The Stowaway

A NOVEL OF HORROR

In Edwards’ debut horror novel, a ship’s captain discovers a mysterious orb that gradually infuses him with a malevolent personality.
In Boston of 1808, young Kit Cabot toils away as a clerk for his family’s shipping company while dreaming of adventure on the high seas. His uncle John, a ship’s captain, has returned from a long voyage with a mysterious golden orb that he jealously guards. John’s appearance and demeanor begin to change from handsome and benevolent to gaunt and harsh, and Kit suspects the orb is to blame. To find the truth, he stows away on John’s ship just before it sets sail. By the time John lands at his destination, he barely resembles a man, and Kit, with the aid of several shipmates and a West Indian mystic, tries to rid his uncle of the orb. However, what the group hadn’t counted on is the evil entity in the orb’s having its own agenda and destination, which it will stop at nothing to achieve. Kit suddenly realizes that it’s not just his uncle he must save—but he himself. Edwards crafts a well-written, imaginative and quick-moving horror tale that’s plenty enjoyable. Demonic possession may be a tried-and-true horror staple, but by placing the maritime tale in the early 1800s, Edwards imbues the old theme with new life. With a character roster that’s small and distinctive, the book’s unique setting and situations help keep interest alive when the horror aspect flags. Although Kit is the main character, uncle John—being slowly destroyed by an evil force he can neither understand nor control—is more memorable. The story moves along rapidly, avoiding any detours or extraneous subplots that could distract from the novel’s energy and stall the forward momentum. What stops the book from being a must-read, however, is its somewhat far-fetched resolution, but readers will likely forgive the hokum.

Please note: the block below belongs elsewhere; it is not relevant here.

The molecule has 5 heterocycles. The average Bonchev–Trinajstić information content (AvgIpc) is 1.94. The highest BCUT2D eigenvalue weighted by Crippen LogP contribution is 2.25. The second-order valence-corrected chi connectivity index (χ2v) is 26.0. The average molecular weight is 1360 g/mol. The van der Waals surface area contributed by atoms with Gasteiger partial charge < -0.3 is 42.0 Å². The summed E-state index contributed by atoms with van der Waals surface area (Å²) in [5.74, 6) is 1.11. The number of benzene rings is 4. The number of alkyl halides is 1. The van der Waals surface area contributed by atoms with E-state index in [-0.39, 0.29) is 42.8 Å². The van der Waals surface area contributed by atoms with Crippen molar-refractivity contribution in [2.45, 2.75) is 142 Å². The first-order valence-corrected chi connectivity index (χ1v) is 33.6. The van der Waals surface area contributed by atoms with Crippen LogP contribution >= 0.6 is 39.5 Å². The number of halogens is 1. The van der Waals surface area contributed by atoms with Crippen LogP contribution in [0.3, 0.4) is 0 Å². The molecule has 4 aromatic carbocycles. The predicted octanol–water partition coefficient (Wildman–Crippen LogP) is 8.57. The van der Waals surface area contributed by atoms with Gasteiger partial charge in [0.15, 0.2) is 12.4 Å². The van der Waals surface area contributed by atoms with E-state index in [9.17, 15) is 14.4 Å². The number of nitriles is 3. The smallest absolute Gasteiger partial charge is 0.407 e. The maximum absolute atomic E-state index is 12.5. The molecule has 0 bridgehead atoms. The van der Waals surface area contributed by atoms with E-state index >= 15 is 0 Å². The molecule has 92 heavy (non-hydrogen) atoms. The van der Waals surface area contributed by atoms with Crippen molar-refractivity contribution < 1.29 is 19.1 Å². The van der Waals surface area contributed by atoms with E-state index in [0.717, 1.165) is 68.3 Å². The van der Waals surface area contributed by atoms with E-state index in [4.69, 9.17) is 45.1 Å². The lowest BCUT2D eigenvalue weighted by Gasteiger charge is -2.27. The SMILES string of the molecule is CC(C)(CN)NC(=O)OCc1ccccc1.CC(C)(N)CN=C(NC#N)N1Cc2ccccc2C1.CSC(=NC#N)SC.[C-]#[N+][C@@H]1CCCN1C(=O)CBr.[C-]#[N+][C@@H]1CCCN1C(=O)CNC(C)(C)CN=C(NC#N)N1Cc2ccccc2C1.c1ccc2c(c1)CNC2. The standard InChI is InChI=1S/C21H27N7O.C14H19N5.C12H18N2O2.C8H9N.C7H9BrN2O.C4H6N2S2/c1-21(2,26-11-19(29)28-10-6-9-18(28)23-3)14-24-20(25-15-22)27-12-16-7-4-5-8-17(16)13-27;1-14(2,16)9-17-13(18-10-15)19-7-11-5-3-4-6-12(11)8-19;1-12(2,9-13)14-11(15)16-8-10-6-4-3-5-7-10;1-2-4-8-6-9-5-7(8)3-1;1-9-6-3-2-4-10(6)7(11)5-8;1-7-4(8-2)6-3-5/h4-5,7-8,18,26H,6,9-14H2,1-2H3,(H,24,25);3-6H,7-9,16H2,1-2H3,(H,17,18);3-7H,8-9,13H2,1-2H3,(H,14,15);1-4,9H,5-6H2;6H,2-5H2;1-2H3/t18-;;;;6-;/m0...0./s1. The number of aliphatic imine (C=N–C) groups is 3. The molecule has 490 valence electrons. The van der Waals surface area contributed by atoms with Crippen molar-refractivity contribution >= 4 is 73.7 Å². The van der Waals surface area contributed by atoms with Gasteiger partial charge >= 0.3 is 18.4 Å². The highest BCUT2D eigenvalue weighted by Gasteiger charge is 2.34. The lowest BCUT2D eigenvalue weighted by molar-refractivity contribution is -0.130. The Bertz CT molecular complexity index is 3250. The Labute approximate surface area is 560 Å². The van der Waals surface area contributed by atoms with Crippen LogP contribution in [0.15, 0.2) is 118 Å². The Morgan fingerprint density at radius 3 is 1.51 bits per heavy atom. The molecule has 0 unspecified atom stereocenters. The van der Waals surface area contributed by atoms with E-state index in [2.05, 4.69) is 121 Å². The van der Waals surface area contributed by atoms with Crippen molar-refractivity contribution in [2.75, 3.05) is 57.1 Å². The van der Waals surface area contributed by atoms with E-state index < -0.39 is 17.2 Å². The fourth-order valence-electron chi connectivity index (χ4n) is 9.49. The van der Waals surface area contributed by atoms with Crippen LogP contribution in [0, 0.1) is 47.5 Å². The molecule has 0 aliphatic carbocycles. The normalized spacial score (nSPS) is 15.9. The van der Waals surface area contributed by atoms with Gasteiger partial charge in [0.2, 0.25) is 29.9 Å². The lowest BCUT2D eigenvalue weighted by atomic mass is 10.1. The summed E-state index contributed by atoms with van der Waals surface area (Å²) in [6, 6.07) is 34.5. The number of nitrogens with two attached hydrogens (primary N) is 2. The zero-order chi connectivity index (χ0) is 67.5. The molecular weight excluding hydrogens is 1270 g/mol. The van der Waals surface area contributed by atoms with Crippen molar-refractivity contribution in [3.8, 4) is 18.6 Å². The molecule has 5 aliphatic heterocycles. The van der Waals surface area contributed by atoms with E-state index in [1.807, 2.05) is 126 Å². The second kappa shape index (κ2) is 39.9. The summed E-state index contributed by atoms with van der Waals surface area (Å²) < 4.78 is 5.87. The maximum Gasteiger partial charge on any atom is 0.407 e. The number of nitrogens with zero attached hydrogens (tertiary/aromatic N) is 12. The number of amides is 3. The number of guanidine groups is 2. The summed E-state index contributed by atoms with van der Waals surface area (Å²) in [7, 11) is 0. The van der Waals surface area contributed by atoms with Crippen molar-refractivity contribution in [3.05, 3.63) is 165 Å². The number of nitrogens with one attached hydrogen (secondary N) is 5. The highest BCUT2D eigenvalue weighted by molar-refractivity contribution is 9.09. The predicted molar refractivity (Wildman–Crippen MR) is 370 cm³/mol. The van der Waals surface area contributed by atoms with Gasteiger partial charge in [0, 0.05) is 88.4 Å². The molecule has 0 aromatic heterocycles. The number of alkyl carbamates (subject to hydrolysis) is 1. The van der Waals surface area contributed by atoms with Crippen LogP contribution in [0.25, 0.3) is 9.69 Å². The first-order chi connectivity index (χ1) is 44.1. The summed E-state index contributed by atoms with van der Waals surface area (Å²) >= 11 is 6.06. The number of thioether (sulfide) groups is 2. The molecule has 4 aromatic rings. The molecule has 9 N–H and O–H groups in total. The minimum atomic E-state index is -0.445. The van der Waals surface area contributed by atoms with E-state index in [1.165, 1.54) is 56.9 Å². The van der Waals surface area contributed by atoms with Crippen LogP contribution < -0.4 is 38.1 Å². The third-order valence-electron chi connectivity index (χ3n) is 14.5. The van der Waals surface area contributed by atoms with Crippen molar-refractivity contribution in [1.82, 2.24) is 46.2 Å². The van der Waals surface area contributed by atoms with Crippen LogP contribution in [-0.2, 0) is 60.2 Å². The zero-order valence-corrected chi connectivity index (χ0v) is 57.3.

A debut horror novel about demonic possession that breathes new life into an old theme.

Pub Date: July 13, 2014

ISBN: N/A

Page Count: 135

Publisher: Baudrons Books, Inc.

Review Posted Online: July 29, 2014

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Packed with riveting drama and painful truths, this book powerfully illustrates the devastation of abuse—and the strength of...

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IT ENDS WITH US

Hoover’s (November 9, 2015, etc.) latest tackles the difficult subject of domestic violence with romantic tenderness and emotional heft.